New Jersey Inventors
Hall Of Fame

1993 Award Winners

Hall of Fame

Marc A. Chavannes and Alfred W. Fielding
Sealed Air Corporation, Saddle Brook

Marc A. Chavannes and Alfred W. Fielding developed AirCap air cellular packaging material - air bubbles encapsulated between two layers of plastic film, each containing a barrier layer to retard air loss. Bubble cushioning was clean, cost-effective packaging material providing superior protection from shock and vibration throughout a product's shipping and storage cycle. The development of AirCap packaging material, U.S. patent #3,416,984, was formalized in 1960 when Chavannes and Fielding founded Sealed Air Corporation as a public corporation. Sealed Air specialized in developing the market for "protective packaging" and other uses for the product, including padded shipping envelopes and solarpool covers. Fielding is a 1939 graduate of Stevens Institute of Technology. He has been executive vice president (1960-1985) and served on the Board of Directors (1960-1987) of Sealed Air Corporation. Retired, he currently resides in Kirkland, Wash. Chavannes is a native of Switzerland and spent part of his professional life in the diplomatic service as a judge on the World Court and at the League of Nations before entering business. In the 1930s, he studied physics and chemistry before starting a latex business. Today, Chavannes is retired and lives in Florida.

Charles J. Fletcher
Technology General Corporation, Franklin

While serving as a pilot in the U.S. Navy in Norfolk, Va., Charles J. Fletcher sketched the design for a vehicle envisioned to rise above the water or terrain (approximately 10 inches to two feet) depending on available horsepower. The vehicle would generate an airflow trapped against a uniform surface such as the ground or water, freeing it from the surface and eliminating friction. Positive control and movement would be attained using aircraft control techniques and the release of air. What Fletcher called the "Glidemobile" is known today ad the hovercraft. The hovercraft has proven to be a major advance in military land assault vehicles and modern inter-waterway travel. Hovercrafts are manufactured in the U.S. today and by Bell Aerosystems and sell for between $800,00 and $1.5 million each. Fletcher's claim as an inventor of the hovercraft, undocumented because the U.S. military suppressed the patent to keep the idea a secret, was recently validated during resolution of a lawsuit brought by British Hovercraft Ltd. against the United States, seeking royalties of $104 million. Attorneys for the U.S. Department of Justice found a 1960 edition of Design News which featured an article on Fletcher's hovercraft. Fletcher was tracked down and his records on the project which included 16 mm films of the "Glidemobile," documentation regarding his conceptual drawings, subsequent work, model flight trials, and various news articles proved easy to destroy the Hovercraft Ltd. case. Fletcher earned a bachelor's degree in aeronautical engineering from the academy of Aeronautics at New York Universityin 1950. He holds 17 aeronautical patents on vertical lift and rocket engines plus five additional patents for industrial products.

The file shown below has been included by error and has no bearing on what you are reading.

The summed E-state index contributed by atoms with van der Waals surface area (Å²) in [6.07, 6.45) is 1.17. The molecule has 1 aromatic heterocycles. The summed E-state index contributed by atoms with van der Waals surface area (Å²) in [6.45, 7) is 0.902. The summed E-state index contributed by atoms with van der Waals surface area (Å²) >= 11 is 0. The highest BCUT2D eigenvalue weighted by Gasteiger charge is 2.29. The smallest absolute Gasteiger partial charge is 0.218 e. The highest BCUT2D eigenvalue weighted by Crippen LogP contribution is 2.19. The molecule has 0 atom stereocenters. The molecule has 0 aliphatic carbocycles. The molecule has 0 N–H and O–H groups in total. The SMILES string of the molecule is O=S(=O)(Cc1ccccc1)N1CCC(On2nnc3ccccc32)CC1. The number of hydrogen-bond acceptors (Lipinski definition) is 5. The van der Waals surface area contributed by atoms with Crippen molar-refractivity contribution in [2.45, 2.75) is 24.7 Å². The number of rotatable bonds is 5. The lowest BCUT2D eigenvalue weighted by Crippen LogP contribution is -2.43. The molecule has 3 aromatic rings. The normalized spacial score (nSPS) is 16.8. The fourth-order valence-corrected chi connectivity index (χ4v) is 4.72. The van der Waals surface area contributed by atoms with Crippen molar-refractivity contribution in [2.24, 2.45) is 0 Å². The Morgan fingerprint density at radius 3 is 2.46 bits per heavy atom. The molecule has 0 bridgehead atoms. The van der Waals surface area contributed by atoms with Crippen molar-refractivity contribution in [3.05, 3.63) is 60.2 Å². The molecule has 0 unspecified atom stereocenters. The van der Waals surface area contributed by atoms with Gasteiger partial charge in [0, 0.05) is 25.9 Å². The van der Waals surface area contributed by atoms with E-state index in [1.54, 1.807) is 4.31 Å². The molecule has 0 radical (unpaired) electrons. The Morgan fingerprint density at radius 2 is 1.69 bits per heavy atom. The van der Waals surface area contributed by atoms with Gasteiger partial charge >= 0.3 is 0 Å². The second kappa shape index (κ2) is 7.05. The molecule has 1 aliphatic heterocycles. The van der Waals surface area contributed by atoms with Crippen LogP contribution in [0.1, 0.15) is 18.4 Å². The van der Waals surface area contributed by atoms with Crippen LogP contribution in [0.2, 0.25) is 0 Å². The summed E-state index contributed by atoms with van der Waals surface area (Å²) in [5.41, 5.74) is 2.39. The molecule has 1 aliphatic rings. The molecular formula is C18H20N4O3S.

Erwin Klingsberg, Ph.D.
American Cyanamid Company, Bound Brook

Wild oats is a weed which infests crops worldwide such as wheat and barley, contributing to the global food crisis. A chemist-inventor with mores than 40 patents, Erwin Klingsberg developed the selective herbicide "Avenge," which effectively controls the wild oat weed, benefitting the economies of countries around the world because it increases both the yields and quality of wheat and barley harvests. In addition to Avenge and dyestuffs, he also developed a cost-effective procedure for analyzing vat dyes. His multi-volume treatise on pyradine chemistry, published in 1960 has remained the standard in the field. Klingsberg was a chemist at American Cyanamid's research laboratories in Bound Brook from 1946 to 1981. He has lectured on his work in many parts of the world and held a number of visiting professorships here and abroad. He earned a bachelor's degree from the University of Pennsylvania and a Ph.D. from the University of Rochester. Retired, he currently resides in Washington, D.C.

Robert W. Lucky, Ph.D., Bellcore, Morristown